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Cancer Lett. 2007 Dec 8;258(1):55-62.

Genetic analysis of head and neck squamous cell carcinoma using comparative genomic hybridisation identifies specific aberrations associated with laryngeal origin.

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Postgraduate Medical Institute of the University of Hull in Association with the Hull-York Medical School, University of Hull, R & D Building, Castle Hill Hospital, Hull, UK.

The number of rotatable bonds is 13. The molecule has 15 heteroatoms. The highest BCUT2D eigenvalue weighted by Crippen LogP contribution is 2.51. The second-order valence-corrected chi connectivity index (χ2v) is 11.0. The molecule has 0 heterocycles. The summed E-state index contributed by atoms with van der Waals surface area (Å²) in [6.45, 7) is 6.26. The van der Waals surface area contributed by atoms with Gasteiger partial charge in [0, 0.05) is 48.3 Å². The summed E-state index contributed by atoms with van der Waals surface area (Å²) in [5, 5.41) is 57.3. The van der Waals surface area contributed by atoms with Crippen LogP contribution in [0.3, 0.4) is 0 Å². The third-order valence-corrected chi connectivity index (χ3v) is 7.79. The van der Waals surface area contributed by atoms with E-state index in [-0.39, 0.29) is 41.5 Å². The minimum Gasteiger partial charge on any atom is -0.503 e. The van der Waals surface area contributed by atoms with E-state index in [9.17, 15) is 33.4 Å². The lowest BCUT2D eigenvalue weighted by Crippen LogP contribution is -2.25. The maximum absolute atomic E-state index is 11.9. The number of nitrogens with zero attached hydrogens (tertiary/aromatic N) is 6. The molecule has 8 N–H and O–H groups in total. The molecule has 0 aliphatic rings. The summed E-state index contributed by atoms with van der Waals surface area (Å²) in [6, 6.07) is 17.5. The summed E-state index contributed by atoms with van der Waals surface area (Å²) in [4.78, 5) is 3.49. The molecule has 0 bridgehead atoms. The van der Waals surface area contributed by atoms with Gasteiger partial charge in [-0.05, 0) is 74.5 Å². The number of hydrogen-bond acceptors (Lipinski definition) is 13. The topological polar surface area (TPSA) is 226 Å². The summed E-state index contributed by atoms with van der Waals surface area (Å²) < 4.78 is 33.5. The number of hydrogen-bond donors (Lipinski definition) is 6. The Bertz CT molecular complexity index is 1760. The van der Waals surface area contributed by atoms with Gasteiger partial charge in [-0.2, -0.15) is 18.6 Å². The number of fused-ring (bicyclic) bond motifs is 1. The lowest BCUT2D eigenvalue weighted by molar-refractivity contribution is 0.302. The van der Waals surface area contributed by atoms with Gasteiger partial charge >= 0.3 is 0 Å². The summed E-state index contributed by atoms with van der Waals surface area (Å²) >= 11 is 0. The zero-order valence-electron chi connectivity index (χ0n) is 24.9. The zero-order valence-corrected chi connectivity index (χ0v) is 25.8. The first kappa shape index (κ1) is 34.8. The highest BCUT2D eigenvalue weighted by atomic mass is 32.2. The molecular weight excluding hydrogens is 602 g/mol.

Head and neck squamous cell carcinoma (HNSCC) demonstrates significant differences in the biological and clinical behaviour of tumours found at different sub-sites. We investigated the genetic profiles of 68 carcinomas (larynx n=35, hypopharynx n=19, oropharynx n=14) using chromosomal comparative genomic hybridisation in order to identify sub-site specific differences. Multiple genetic aberrations were found throughout the tumour genomes, including +3q (82%), -3p (75%), +8q (66%), +5p (49%), +7q (49%), +1q (47%), -4p (46%), -11q (46%), -13q (46%), -5q (44%), +11q (43%) and +12p (43%). The mean number of chromosomal arms with at least one aberration was 15. Laryngeal carcinomas (LSCC) were found to have significantly more aberrations on chromosomal arms than oropharyngeal carcinomas (OpSCC); (mean of 17 vs. 11, respectively (p=0.011). It was noted that -4p, +8q, +12q, and -18q were significantly associated with LSCC when compared with both hypopharyngeal SCC (HpSCC) and OpSCC. HpSCC was significantly associated with -2q whereas no aberrations were found to be significantly associated with OpSCC. In conclusion a large number of common chromosomal aberrations are associated with HNSCC however in addition further aberrations are significantly associated with individual sub-sites of head and neck cancer. These aberrations may be responsible for the diverse biological behaviour of these different tumour types. Further research is required to identify the specific genes associated with these chromosomal regions and evaluate their individual impact on disease progression.

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